Almost DailyBrett note: Proper credit for the term, “Political Proctologists,” needs to be afforded to the late Mike Royko of the Chicago Sun-Times. May he rest in peace.













Let me introduce you to the (former California) Governor George Deukmejian Law of Politics: “Campaign as if you are running behind.”

George Deukmejian Campaigning

In 1982, the Duke won the closest election in California’s history by less than 100,000 votes; 49 percent-to-48 percent. Four years later, he was re-elected by the greatest margin in the blue state’s history, 61 percent-to-37 percent. And yet in both campaigns as the true underdog (1982) and as the prohibitive favorite (1986), he campaigned as if he was running behind.

From time-to-time I reflect upon his oft-repeated words.

In conducting our lives, should we adopt the attitude and humility of the underdog?

Should we assume absolutely nothing, knowing that change (including unpleasant change) is inevitable, continuing to battle against all reasonable odds?

Should be humble and confident (not a contradiction) in our endeavors, leaving arrogance, overconfidence and obnoxious cockiness to those who will be rudely surprised some inevitable bad day?

Didn’t one of the members of the “God Squad” (e.g., St. Luke) once write: “For all who exalt themselves will be humbled, and those who humble themselves will be exalted?”

As we all know now, the punditocracy – those on the left and the few on the right — has weighed in big time about the great debate Wednesday night: Mitt Romney won and Barack Obama lost.

Romney as the clear underdog relished the opportunity to get past the noise of the negative ads and the pronouncements of political proctologists (words of the late Mike Royko). He directly took on the President of the United States and made his case to more than 50 million Americans.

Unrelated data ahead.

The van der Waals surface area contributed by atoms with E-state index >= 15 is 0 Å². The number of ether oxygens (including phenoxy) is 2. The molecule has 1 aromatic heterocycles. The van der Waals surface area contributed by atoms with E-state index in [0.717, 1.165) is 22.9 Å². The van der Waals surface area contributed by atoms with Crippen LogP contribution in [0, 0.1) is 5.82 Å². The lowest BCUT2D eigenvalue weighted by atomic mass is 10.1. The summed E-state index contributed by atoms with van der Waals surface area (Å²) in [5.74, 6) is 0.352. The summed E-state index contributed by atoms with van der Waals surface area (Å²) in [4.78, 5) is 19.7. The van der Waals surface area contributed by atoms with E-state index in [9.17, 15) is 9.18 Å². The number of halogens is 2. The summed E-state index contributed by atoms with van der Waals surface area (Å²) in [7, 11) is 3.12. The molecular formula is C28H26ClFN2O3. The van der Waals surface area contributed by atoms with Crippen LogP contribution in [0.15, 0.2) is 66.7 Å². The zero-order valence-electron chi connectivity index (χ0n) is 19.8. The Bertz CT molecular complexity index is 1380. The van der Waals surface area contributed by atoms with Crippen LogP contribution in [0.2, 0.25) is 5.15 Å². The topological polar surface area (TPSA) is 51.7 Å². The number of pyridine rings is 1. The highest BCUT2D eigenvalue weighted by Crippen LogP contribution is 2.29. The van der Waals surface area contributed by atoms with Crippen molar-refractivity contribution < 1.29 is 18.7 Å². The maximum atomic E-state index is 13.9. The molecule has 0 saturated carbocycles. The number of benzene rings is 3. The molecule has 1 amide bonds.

Romney adopted the George Deukmejian Law of Politics.

For President Barack Obama he seemed to be nursing his lead, trying to run out the clock. As James Carville implored, it seemed that the president didn’t even want to be on the same stage with Romney. He reminded me of another president, George H.W. Bush, checking his watch during the middle of the debate (‘Don’t want to be late for dinner with Barbara…’).


When a team plays prevent defense with the defensive backs deployed near the goal posts, as complaining fans have noted, they are playing prevent victory. To use another sports metaphor, Romney was drafting behind Obama’s lead car Wednesday night waiting for the green flag to sling by his competitor.

The pressure very clearly was on Romney two nights ago. As the underdog, he focused on preparation, execution and passing the test. Mission accomplished. The pressure now reverts to Obama for the second presidential debate on Tuesday, October 16. Will Obama run as if he is running behind? He should, but will he? He needs to be prepared, be animated, but particularly in a town hall format, he needs to remain presidential…not aloof and dispassionate. And certainly not mean.

The majority of political opinion polls are starting to swing back in Romney’s direction. We will know by how much by this coming Sunday or Monday. He will receive an inevitable “bounce” from Wednesday’s night performance; nobody knows how much. He knows and his team must remember that they won the battle, but the war is still raging. The time between now and November 6 is a political lifetime. Volatility reigns supreme.

Just as Obama would be wise to run as if he is the underdog and with it, the champion of the little guy (Americans love underdogs, prompting many to storm the field or court after the huge upset), Romney needs to campaign as the humble underdog for the remainder of the campaign.

Incumbents are difficult to defeat (i.e., George W. Bush, Bill Clinton, George H.W. Bush, Ronald Reagan, Richard Nixon, Lyndon Baines Johnson, Dwight Eisenhower) no matter the circumstances. The incumbent and his acolytes will seize upon any good news, even in the face of a desultory economic climate. Today’s improved unemployment rate, dipping from 8.1 percent to 7.8 percent, will be cheered in the president’s camp…as if we should assume a new norm of unemployment in the high single-digits.

There are many twists-and-turns in this race between now and judgment day. We have a plethora of talking heads and negative ads to endure. This too will pass. Both Romney and Obama would be wise to adopt the take-nothing-for granted underdog role. That’s good advice for the rest of us as well.